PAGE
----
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Public Statements

Executive Session

Floor Speech

Location: Washington, DC

Mr. WICKER. Madam President, America had an election on November 2. Let me begin by reminding my colleagues that the American people spoke loudly and clearly in November and chose a far different team to serve in Washington. A vastly different leadership will soon take over in the House of Representatives, and a substantially different group of Senators was chosen by the American people in the election on November 2.

It seems the leadership of this lameduck Senate is determined, in the waning days of 2010, to pack quite a bit of legislation that normally is debated over a considerable amount of time into just a few days--not only the START treaty that we are on now but also don't ask, don't tell and supposedly the majority leader has not given up on the DREAM Act, which would provide amnesty to many illegal immigrants, and also there is the massive Omnibus appropriations bill with 2,000-plus pages.

So we are here at this time, realizing that if the Congress doesn't act, the government will run out of money on Saturday. I assume a short-term CR will be done to address that. But certainly, it would be much easier if we passed what the minority leader suggested today; that is, a reasonable short-term resolution, so the government can be funded and the lights can stay on until mid-February, and the newly elected Congress--the people's choice--can best decide these great issues that are facing our country.

I did find it interesting, a few moments ago, to hear the chairman of the Foreign Relations Committee scold the Senate about the number of filibusters we have supposedly had in this term of Congress. I believe the statement was made that we have had more filibusters in the last 2 years than we have had in decades or since World War II or words to that effect. Here is why that statement is only true in a very technical sense.

It has been the practice of the majority, during the 3 years I have been in the Senate--and from what I understand much longer before that--to bring a bill to the floor of the Senate. He immediately fills the amendment tree; that is, he offers all the amendments that are allowed under the parliamentary rules of the Senate. That is called filling the tree. It is so nobody else has an opportunity to file an amendment. Then, the majority leader files cloture on that bill. Technically, yes, that is considered a filibuster. But I do not believe that is what most of the American people consider a filibuster and a delaying tactic, with excessive speechifying, when they hear the term ``filibuster.''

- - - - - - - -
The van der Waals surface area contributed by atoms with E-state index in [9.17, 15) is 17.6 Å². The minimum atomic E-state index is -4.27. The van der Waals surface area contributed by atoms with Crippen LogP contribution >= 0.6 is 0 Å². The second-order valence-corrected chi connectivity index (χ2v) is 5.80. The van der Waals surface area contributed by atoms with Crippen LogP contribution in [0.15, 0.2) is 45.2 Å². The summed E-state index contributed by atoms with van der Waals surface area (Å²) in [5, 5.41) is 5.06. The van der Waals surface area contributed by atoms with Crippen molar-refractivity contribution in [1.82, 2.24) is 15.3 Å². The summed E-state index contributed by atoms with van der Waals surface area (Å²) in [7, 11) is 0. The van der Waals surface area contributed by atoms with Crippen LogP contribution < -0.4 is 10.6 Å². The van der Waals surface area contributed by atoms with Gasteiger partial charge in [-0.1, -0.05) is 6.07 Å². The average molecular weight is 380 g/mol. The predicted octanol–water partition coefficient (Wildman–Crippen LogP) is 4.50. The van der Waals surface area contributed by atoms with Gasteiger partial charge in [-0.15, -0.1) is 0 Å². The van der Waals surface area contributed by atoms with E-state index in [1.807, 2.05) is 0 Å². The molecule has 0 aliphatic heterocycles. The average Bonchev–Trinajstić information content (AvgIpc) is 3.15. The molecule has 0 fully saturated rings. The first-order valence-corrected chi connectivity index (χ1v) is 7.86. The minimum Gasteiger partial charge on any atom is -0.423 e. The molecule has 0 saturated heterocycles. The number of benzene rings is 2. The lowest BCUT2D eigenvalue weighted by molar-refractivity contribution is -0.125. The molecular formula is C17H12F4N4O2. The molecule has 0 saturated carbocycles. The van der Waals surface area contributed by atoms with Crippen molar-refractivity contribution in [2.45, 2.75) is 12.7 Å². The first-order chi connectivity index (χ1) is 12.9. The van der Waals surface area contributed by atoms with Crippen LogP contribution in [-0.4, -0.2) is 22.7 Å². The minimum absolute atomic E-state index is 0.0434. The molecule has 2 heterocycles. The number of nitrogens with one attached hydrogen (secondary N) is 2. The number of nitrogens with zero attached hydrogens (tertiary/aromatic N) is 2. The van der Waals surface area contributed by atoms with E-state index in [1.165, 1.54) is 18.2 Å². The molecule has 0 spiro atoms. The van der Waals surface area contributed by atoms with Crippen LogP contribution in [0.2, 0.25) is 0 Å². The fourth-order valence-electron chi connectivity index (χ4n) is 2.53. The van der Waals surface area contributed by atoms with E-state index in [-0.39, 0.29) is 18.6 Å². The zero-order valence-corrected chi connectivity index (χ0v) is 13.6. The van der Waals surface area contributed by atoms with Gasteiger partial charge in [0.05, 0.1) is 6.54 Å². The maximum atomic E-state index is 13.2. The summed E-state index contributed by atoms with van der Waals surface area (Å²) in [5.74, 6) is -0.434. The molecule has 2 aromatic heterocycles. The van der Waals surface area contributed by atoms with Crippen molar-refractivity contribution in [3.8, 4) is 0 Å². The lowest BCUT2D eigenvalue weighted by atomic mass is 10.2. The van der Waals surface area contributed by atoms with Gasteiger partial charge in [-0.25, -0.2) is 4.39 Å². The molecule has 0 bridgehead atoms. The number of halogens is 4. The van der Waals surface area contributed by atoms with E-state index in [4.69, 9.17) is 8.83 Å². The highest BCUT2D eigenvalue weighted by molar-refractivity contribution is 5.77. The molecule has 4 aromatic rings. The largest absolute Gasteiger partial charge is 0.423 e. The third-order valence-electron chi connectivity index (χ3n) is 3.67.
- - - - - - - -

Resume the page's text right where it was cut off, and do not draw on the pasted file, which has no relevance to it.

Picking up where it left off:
So let's be clear that there has been an unusual practice--at least in the last 3 or 4 years--of calling up a bill, filling the tree, filing for cloture, and then that goes down in history as a filibuster. With all we have to do and all our leadership has determined we must consider during these waning days of December 2010, we must divide our attention between an expensive 2,000-page omnibus bill and the consideration of a very complicated arms control agreement. It is that agreement I will discuss.

It is hard to imagine a more important, more serious issue than our nuclear weapons stockpile. In my view, such a debate deserves our undivided attention. But we will pivot in a few moments and move to the omnibus bill.

I wish to take what time I have at this point to begin sharing my concerns over this treaty and the effect it might have on national security.

Article II of the Constitution requires that the Senate ratify any treaty the President signs with a two-thirds vote. I take this responsibility very seriously, as I am sure all my colleagues do. This responsibility requires us to review any proposed treaty to ensure it is in the national interest of the United States of America.

As a member of the Senate Armed Services Committee and a member of the Foreign Relations Committee, I have participated in the review of this treaty to date. While I appreciate the efforts of my chairman and my ranking member, I am not convinced that the treaty, in its current form, is in the national interests of the United States of America.

I might add I am not alone in this view. To hear debate on the floor from time to time today, one would think all the learned authorities, all the collective wisdom of the United States of America, present and past, are in favor of the hasty ratification of this treaty. I simply point out that there is a wide variety of information and opinion out there that should be brought to the attention of Members of the Senate and the American people.

First of all, I point out to my colleagues an op-ed by former Secretary of State Condoleezza Rice, which appeared in the December 7, 2010, issue of the Wall Street Journal, entitled ``New Start: Ratify, with Caveats.'' Secretary Rice is generally in favor of the direction we are headed in the ratification of the START treaty. But she does say we need two caveats before ratification takes place. First, she states that smaller forces make the modernization of our nuclear infrastructure even more urgent. She commends the valiant efforts of Members of the Senate, including Senator Jon Kyl, to gain more robust modernization of our nuclear weapons. Secondly, the former Secretary of State says the Senate must make absolutely clear that in ratifying this treaty, the United States is not reestablishing the Cold War link between offensive forces and missile defenses. She says it is troubling that New START's preamble is unclear in this respect.

I wonder, if we do decide as a Senate to move toward consideration of this treaty, if we will be allowed to offer amendments to the preamble to address the concerns of our immediate past Secretary of State.